Sunday, July 17, 2016

The 100 Simple Secrets of Happy Families - David Niven Ph.D.

It's a book that someone left at home and I picked it up to see what David Niven Ph. D. had to say about happy families. Truth be told I picked it up because I wanted to see the structure and how it would work because I have a similar project on hand - and not so much as to make a happy family at home. But by the end I picked a couple of ideas that will help me make things better.
Harper One, 200 p
Te book's structure has a short introduction, a short story or an example and the research on which it is based. It discusses many issues families have - competitive siblings, dysfunctional families, bringing children up alone, grandfathers and kids, what kids crave for, how relationships can be mended, what family members expect, what older people want, and so many other issues.

What comes across is how people find strength in families and how much they miss home support by just ignoring that huge aspect, how friends and extended families can help if we see them for the strengths they bring and not just ignore them for their faults - perceived and real. To understand that no one comes without faults is the first thing and to know that one can go through life much more easier if they work together rather than alone is another. Being open, communicating, being supportive, being forgiving will make lives and relationships far better according to the book.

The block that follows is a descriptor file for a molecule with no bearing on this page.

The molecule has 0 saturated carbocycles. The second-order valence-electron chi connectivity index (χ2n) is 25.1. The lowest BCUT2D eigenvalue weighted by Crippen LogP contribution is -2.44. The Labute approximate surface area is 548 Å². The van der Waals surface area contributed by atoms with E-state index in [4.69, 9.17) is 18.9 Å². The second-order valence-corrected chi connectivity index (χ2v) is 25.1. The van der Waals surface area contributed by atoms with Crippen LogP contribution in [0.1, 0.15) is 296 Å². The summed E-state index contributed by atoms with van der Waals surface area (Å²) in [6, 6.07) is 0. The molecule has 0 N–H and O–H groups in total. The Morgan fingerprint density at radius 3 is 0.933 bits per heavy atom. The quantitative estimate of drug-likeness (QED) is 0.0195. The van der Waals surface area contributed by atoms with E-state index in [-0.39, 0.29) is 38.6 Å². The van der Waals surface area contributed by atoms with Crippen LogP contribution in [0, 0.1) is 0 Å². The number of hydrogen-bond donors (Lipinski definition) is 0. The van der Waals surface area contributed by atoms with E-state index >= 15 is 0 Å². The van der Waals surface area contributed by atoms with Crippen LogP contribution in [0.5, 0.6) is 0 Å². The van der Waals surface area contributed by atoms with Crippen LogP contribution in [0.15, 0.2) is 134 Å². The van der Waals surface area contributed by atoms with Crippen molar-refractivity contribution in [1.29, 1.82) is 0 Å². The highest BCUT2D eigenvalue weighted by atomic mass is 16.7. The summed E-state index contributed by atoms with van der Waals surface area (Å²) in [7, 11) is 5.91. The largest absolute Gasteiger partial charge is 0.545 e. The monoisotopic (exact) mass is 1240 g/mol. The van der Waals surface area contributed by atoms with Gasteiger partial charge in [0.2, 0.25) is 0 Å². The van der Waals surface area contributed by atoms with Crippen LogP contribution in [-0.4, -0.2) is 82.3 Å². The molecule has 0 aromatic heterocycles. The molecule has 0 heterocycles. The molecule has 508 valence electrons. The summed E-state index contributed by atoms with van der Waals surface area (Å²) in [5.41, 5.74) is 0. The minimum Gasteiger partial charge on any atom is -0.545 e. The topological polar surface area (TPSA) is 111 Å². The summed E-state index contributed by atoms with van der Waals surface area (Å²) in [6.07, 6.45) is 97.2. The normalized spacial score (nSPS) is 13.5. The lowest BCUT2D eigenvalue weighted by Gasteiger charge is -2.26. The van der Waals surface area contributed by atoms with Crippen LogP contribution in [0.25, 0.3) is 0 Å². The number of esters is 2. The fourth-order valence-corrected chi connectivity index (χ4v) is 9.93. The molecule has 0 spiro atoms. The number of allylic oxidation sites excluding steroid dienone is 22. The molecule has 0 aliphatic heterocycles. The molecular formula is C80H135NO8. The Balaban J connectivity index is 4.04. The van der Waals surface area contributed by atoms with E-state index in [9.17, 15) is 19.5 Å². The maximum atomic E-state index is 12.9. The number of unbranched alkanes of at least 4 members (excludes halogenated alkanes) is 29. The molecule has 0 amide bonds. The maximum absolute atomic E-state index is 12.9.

More interestingly I found what I was looking for. The lead in paragraph which set the context, though it was just a few lines, was really boring. Worse, it took the focus off the key point and I struggled through six or seven small one pagers without understanding a word. Before discarding the book I decided to give it one one last try and decided to ignore the first para and read only the story. Ah, huge difference. I could easily read the stories, make sense of it, check out the research on which it was based and make some sense. Cut out that first boring para is the lesson.

It's the stories my friend, not the gyan. Leave the reader to make sense of what he has read - don't make sense of it for her.  

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